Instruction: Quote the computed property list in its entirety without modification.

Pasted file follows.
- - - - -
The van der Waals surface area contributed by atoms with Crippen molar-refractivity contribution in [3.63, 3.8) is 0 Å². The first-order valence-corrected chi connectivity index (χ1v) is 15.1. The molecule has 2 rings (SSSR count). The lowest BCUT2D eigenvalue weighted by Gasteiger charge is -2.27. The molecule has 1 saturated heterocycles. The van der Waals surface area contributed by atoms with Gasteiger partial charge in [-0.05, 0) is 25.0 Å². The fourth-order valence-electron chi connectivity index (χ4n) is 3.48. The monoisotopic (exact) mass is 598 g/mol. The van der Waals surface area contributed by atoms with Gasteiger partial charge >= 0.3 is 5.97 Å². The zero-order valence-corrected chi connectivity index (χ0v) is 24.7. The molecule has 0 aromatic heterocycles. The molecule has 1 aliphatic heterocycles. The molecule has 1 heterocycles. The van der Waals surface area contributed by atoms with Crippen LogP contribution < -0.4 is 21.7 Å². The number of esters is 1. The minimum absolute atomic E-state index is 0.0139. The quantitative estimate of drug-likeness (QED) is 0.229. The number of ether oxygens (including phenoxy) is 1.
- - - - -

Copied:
The van der Waals surface area contributed by atoms with Crippen molar-refractivity contribution in [3.63, 3.8) is 0 Å². The first-order valence-corrected chi connectivity index (χ1v) is 15.1. The molecule has 2 rings (SSSR count). The lowest BCUT2D eigenvalue weighted by Gasteiger charge is -2.27. The molecule has 1 saturated heterocycles. The van der Waals surface area contributed by atoms with Gasteiger partial charge in [-0.05, 0) is 25.0 Å². The fourth-order valence-electron chi connectivity index (χ4n) is 3.48. The monoisotopic (exact) mass is 598 g/mol. The van der Waals surface area contributed by atoms with Gasteiger partial charge >= 0.3 is 5.97 Å². The zero-order valence-corrected chi connectivity index (χ0v) is 24.7. The molecule has 0 aromatic heterocycles. The molecule has 1 aliphatic heterocycles. The molecule has 1 heterocycles. The van der Waals surface area contributed by atoms with Crippen LogP contribution < -0.4 is 21.7 Å². The number of esters is 1. The minimum absolute atomic E-state index is 0.0139. The quantitative estimate of drug-likeness (QED) is 0.229. The number of ether oxygens (including phenoxy) is 1.